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  1. #1
    Join Date
    Oct 2013
    Posts
    1

    Default replacement of glazing. (historical)

    I seem to remember an episode that removed single pane glazing and replaced with double pane... this was in an historical house so there were small panes and suited the historical society requirements.... does any one know a glazing mfg that does these custom type glass.

  2. #2
    Join Date
    Jan 2010
    Location
    Northern Virginia
    Posts
    1,001

    Default Re: replacement of glazing. (historical)

    This technique only works decently with 1 3/4" sash, otherwise you are milling too deep into the glass rabbet.
    My local glass shop will make insulated panels. Cost for 6-over-6 (or more) panes is going to quickly add up.
    Then, you're weakening the small muntins, maybe fatally. You're losing the wavy glass. And multiple panes is multiple chances for seal failure = foggy lites.
    The money, IMO is better put into high-quality metal weatherstripping, storm windows, and insulating curtains.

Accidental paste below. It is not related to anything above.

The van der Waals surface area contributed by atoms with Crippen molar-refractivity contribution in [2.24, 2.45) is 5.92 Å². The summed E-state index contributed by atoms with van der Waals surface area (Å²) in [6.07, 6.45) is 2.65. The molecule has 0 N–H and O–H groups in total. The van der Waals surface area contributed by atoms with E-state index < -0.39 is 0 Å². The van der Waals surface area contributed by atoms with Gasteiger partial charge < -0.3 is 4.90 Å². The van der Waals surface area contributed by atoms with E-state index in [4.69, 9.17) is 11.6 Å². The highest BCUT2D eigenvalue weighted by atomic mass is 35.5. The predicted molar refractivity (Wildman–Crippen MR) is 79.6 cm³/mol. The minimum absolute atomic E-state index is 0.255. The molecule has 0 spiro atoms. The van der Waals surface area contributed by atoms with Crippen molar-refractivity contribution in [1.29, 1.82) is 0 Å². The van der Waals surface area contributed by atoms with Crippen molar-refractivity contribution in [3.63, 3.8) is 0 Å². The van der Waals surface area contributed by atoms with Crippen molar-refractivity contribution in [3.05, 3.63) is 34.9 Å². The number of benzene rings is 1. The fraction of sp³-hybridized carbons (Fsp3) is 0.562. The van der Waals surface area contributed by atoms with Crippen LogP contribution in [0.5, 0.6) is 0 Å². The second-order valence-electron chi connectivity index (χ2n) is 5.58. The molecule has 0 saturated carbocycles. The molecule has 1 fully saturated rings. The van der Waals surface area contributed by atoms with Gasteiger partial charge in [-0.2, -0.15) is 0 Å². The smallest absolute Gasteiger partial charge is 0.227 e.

Casey
    Remove not the ancient landmark, which your fathers have set.

  3. #3
    Join Date
    Jan 2008
    Posts
    1,330

    Default Re: replacement of glazing. (historical)

    Best to keep the originality as much as possible, or do a replacement with something modern that matches the old look as closely as possible. If you choose the latter approach, store the removed components in the attic for a future owner to use should they wish to restore the house. Unless there is a historical requirement, I usually just replace them. When done well, it's more cost-efficient and will last without future problems.

    Phil

  4. #4
    Join Date
    Feb 2013
    Location
    Boston area
    Posts
    82

    Default Re: replacement of glazing. (historical)

    I don't like that idea because it would be expensive, permanently alters your windows, those panes may not last long, the panes will be heavier so they weights might not balance the sash, and they add maybe R-1 if you're lucky.

    I am getting storm windows. They should be as good if not better thermally, and they will protect the windows from the elements.

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